Forget about the economy. Forget about the environment. Forget about the mess that he has made of US relations with the rest of the world. The issue that is on George W. Bush’s mind is more basic: Does a leader end up paying a political price if voters think he lied his country into an unwise and unnecessary war in Iraq?
For the answer to that question, the president and his aides might want to look to Britain, where Bush’s closest comrade-in-arms before, during and since the Iraq invasion, Prime Minister Tony Blair, just took a political body blow.
In a multi-ethnic, working-class section of London that has for decades been a political stronghold for Blair’s Labour Party, voters used a special election to fill a vacant seat in the Parliament to send the prime minister a message that has shaken the British political establishment. It is a message that ought to be heard, as well, in the United States.
In the parliamentary elections of two years ago that saw Blair’s Labour Party sweep to victory across Great Britain, London’s Brent-East constituency gave the Labour Party candidate 63 percent of the vote, for a majority of 13,047 votes over his closest challenger.
In the special “by-election” held Thursday to fill the vacancy created when the area’s member of parliament died, the Labour Party candidate won only 34 percent of the vote. That 29 percent drop in support for Blair’s party cleared the way for a headline-grabbing victory by the candidate of the Liberal Democrats, a third party that opposed the Bush-Blair rush to war.
The defeat marked Labour’s first loss of a seat in a parliamentary by-election in 15 years. And the BBC described the swing by traditional Labour voters against the party as “one of the most stunning turnarounds in British electoral history.”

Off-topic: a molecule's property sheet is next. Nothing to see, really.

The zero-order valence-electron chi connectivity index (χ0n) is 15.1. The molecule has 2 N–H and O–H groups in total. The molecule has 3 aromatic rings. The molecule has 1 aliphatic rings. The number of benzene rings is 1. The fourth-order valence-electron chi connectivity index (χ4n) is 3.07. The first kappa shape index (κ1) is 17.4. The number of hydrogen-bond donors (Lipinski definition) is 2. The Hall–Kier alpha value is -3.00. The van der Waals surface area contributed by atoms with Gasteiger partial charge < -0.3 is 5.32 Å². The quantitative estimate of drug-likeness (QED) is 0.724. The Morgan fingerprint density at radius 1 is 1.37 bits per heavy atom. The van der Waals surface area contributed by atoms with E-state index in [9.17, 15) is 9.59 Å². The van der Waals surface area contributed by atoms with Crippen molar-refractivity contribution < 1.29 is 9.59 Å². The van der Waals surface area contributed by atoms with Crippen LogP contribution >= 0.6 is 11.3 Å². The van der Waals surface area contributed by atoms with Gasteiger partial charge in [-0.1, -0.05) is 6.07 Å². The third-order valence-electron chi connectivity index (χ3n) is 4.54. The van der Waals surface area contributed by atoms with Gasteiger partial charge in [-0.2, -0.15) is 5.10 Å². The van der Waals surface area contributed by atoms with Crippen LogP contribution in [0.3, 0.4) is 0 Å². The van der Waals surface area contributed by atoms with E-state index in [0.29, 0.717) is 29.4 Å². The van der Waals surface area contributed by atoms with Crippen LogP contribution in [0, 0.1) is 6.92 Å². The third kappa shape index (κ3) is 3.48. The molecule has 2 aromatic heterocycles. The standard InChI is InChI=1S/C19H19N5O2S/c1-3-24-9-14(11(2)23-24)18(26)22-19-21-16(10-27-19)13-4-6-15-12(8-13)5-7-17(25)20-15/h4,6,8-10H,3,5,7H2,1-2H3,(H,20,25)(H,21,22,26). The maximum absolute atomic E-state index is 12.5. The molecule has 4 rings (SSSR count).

No one doubts that anger over Blair’s approach to the Iraq war, as well as doubts about his honesty, played a role in that turnaround.
Sarah Teather, a 29-year-old local charity worker and Liberal Democrat party activist, won the Brent-East seat after a campaign in which she said, “It has been inevitable as I have gone door-to-door in such a cosmopolitan area that the war in Iraq has come to the fore. People have said they feel let down and cheated.” Teather, who serves on the local council for the neighborhood of Islington, where Blair made his home before he moved to 10 Downing Street, criticized Labour’s increasingly conservative domestic policies, as well. But, after the votes were counted, London’s Daily Mirror newspaper argued that, “Mr Blair was skewered by an angry backlash over the war in Iraq and a collapse in public trust.”
“Labour found itself struggling against the perception that the government is untrustworthy,” observed the Guardian newspaper.
The British press, which is far more aggressive than the U.S. media, has pursued stories about inconsistencies in Blair’s arguments for going to war. That led to a parliamentary investigation of whether the prime minister and his aides “sexed up” a dossier making the case action against Iraq. (That dossier, which was released last fall, was used by the Bush administration to convince Congress to give the president the authority to attack Iraq. See “Bogus Blair, Bogus Bush” at: http://www.thenation.com/thebeat/index.mhtml?bid=1&pid=895)